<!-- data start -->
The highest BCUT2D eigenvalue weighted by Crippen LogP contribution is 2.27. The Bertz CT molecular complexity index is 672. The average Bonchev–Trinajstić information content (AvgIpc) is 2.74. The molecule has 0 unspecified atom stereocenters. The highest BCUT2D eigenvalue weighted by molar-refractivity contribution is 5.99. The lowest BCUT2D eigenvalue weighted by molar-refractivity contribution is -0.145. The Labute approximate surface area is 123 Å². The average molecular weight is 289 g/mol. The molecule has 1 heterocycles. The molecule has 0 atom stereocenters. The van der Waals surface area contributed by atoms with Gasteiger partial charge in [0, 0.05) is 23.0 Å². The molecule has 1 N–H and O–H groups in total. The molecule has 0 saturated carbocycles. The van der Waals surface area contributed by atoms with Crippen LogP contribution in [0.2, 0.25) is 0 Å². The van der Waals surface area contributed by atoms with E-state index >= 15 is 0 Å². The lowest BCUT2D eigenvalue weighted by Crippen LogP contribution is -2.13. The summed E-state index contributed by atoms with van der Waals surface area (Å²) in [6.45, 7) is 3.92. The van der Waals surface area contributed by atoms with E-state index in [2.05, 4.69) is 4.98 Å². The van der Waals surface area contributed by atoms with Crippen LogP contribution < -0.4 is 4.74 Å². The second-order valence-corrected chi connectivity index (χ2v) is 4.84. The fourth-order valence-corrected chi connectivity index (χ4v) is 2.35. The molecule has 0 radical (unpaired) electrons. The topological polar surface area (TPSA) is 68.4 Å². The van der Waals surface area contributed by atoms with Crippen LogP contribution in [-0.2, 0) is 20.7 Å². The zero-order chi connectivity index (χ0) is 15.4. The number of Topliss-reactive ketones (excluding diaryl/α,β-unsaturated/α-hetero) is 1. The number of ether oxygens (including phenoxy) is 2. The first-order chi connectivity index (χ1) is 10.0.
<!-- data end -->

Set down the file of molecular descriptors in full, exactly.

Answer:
The highest BCUT2D eigenvalue weighted by Crippen LogP contribution is 2.27. The Bertz CT molecular complexity index is 672. The average Bonchev–Trinajstić information content (AvgIpc) is 2.74. The molecule has 0 unspecified atom stereocenters. The highest BCUT2D eigenvalue weighted by molar-refractivity contribution is 5.99. The lowest BCUT2D eigenvalue weighted by molar-refractivity contribution is -0.145. The Labute approximate surface area is 123 Å². The average molecular weight is 289 g/mol. The molecule has 1 heterocycles. The molecule has 0 atom stereocenters. The van der Waals surface area contributed by atoms with Gasteiger partial charge in [0, 0.05) is 23.0 Å². The molecule has 1 N–H and O–H groups in total. The molecule has 0 saturated carbocycles. The van der Waals surface area contributed by atoms with Crippen LogP contribution in [0.2, 0.25) is 0 Å². The van der Waals surface area contributed by atoms with E-state index >= 15 is 0 Å². The lowest BCUT2D eigenvalue weighted by Crippen LogP contribution is -2.13. The summed E-state index contributed by atoms with van der Waals surface area (Å²) in [6.45, 7) is 3.92. The van der Waals surface area contributed by atoms with E-state index in [2.05, 4.69) is 4.98 Å². The van der Waals surface area contributed by atoms with Crippen LogP contribution < -0.4 is 4.74 Å². The second-order valence-corrected chi connectivity index (χ2v) is 4.84. The fourth-order valence-corrected chi connectivity index (χ4v) is 2.35. The molecule has 0 radical (unpaired) electrons. The topological polar surface area (TPSA) is 68.4 Å². The van der Waals surface area contributed by atoms with Crippen LogP contribution in [-0.2, 0) is 20.7 Å². The zero-order chi connectivity index (χ0) is 15.4. The number of Topliss-reactive ketones (excluding diaryl/α,β-unsaturated/α-hetero) is 1. The number of ether oxygens (including phenoxy) is 2. The first-order chi connectivity index (χ1) is 10.0.